Stop Infant Circumcision





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Published on May 11, 2013

Hasur/Concealer of Secrets Q. 3:39

My research shows that the Arabic word hasur does not mean “chaste” with regard to Yahya; rather, it means a “concealer of secrets.” Why the mistake in translation and commentary? As there was no extensive information given in the Quran about the life of Prophet Yahya nor in the Traditions (Hadith), the commentators turned to Christian tradition and simply repeated what they found there.

Muslim commentators of the Quran have placed considerable emphasis on this word. Al-Tabari interprets the word hasur to mean one who abstains from sexual inter course with women. He then reports a Tradition on the authority of Said ibn al-Musayyab which has Prophet Muhammad commenting on this:
“‘Everyone of the sons of Adam shall come on the Day of Resurrection with a sin (of sexual impropriety) except Yahya bin Zechariah.’ Then, picking up a tiny straw, he continued, ‘this is because his generative organ was no bigger then this straw’ (implying that he was impotent).”

Does this mean that even the prophets other than Yahya will be raised up with this sin of sexual impropriety? How can we accept that this was said by such a modest human being as the Prophet of Islam, comparing a straw to another prophet’s generative organ and perhaps implying that Yahya was impotent?

Another commentator, Ibn Kathir, a renowned Islamic scholar, rejects this view and adds: “This would be a defect and a blemish unworthy of prophets.” He then mentions that it was not that he had no sexual relations with women, but that he had no illegal sexual relations with them. Indeed, the whole discussion is unseemly.

It is known that prophets of God are immune from major sins, so this statement makes no sense at all when interpreting the word hasur. In addition, I would like to mention the fact that in his commentary, Ibn Kathir says he (Yahya) probably married and had children. He said this on the basis of what was related in the Quran of the prayer of Zachariah.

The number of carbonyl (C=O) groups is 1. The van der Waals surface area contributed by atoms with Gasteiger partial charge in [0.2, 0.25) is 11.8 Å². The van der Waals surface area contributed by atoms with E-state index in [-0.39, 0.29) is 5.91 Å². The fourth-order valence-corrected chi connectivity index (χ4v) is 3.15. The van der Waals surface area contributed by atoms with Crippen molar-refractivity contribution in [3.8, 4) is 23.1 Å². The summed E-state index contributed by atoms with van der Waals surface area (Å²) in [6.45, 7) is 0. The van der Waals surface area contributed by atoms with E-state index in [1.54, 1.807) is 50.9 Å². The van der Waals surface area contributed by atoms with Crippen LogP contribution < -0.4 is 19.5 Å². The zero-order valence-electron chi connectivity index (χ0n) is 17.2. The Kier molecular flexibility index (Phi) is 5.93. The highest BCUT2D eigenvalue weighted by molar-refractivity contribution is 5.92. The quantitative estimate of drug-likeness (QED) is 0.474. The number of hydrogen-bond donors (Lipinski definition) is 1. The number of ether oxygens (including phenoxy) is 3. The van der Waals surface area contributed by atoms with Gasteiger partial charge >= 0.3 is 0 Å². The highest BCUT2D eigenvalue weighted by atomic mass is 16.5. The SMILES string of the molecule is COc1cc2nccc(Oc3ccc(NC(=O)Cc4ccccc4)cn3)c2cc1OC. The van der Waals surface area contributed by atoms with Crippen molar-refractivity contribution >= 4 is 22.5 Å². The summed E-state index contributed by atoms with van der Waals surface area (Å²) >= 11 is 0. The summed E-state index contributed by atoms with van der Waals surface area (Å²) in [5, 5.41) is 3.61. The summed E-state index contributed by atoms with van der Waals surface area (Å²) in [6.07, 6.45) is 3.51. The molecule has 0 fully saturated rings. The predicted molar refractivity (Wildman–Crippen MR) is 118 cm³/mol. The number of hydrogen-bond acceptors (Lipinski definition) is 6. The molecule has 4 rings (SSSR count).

There are several reasons why interpreting hasur in this context as “chaste” or “celibate,” as has been done by many commentators, is a misinterpretation: First of all, there is another word in the Quran for “chaste” and that is muhsin. As God used a different word, hasur, it must imply something different.

Secondly, God says in the Quran that Islam did not bring Monasticism, but that it was something that they (the Christians) invented. (Q. 57:27)

Also: “And verily We sent messengers (to mankind) before thee, and We appointed for them wives and offspring, and it was not given to any messenger that he should bring a portent save by God’s leave. For everything there is a time prescribed.” (Q. 13:38)

Was prophet Yahya a messenger of God? OF COURSE HE WAS!!!

The word hasur is used once in the Quran and that is in regard to the Prophet Yahya. A major Arabic-English lexicon, that of Edward William Lane (Taj al-Arus) states that when hasur is used alone, it means “concealer of secrets.” In his translation of Ibn al-Arabi’s Book of the Fabulous Gryphon, (Gerald T. Elmore, Islamic Sainthood in the Fullness of Time, Brill 1999, p. 482) Elmore also translates the Arabic hasur as concealer of secrets. In the referenced passage, “chaste” would not have been appropriate.

News: “Messenger of God” —Ace Knight (האגרון): http://www.globalnewscentre.com/?p=12177

Video: https://www.youtube.com/watch?v=PiMC5...


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